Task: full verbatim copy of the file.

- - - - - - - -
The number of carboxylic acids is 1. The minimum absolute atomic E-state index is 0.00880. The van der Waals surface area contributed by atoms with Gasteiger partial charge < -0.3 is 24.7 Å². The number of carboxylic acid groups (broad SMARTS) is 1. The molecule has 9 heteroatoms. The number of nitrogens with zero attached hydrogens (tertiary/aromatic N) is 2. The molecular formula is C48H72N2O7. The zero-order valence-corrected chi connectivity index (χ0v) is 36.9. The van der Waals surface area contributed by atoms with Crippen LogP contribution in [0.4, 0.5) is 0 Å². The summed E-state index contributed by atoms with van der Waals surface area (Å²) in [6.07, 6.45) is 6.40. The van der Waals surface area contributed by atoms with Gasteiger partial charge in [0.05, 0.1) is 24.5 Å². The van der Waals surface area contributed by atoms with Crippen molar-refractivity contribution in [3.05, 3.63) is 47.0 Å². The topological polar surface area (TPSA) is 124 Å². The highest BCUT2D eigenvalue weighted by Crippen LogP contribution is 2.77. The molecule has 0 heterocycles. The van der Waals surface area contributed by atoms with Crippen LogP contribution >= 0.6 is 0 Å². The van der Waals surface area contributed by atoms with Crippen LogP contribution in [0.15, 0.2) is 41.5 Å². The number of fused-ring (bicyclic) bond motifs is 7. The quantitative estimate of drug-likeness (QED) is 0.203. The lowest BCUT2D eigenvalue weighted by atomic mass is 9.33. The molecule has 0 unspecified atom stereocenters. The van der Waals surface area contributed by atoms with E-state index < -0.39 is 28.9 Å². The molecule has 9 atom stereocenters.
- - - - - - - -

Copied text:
The number of carboxylic acids is 1. The minimum absolute atomic E-state index is 0.00880. The van der Waals surface area contributed by atoms with Gasteiger partial charge < -0.3 is 24.7 Å². The number of carboxylic acid groups (broad SMARTS) is 1. The molecule has 9 heteroatoms. The number of nitrogens with zero attached hydrogens (tertiary/aromatic N) is 2. The molecular formula is C48H72N2O7. The zero-order valence-corrected chi connectivity index (χ0v) is 36.9. The van der Waals surface area contributed by atoms with Crippen LogP contribution in [0.4, 0.5) is 0 Å². The summed E-state index contributed by atoms with van der Waals surface area (Å²) in [6.07, 6.45) is 6.40. The van der Waals surface area contributed by atoms with Gasteiger partial charge in [0.05, 0.1) is 24.5 Å². The van der Waals surface area contributed by atoms with Crippen molar-refractivity contribution in [3.05, 3.63) is 47.0 Å². The topological polar surface area (TPSA) is 124 Å². The highest BCUT2D eigenvalue weighted by Crippen LogP contribution is 2.77. The molecule has 0 heterocycles. The van der Waals surface area contributed by atoms with Crippen LogP contribution >= 0.6 is 0 Å². The van der Waals surface area contributed by atoms with Crippen LogP contribution in [0.15, 0.2) is 41.5 Å². The number of fused-ring (bicyclic) bond motifs is 7. The quantitative estimate of drug-likeness (QED) is 0.203. The lowest BCUT2D eigenvalue weighted by atomic mass is 9.33. The molecule has 0 unspecified atom stereocenters. The van der Waals surface area contributed by atoms with E-state index < -0.39 is 28.9 Å². The molecule has 9 atom stereocenters.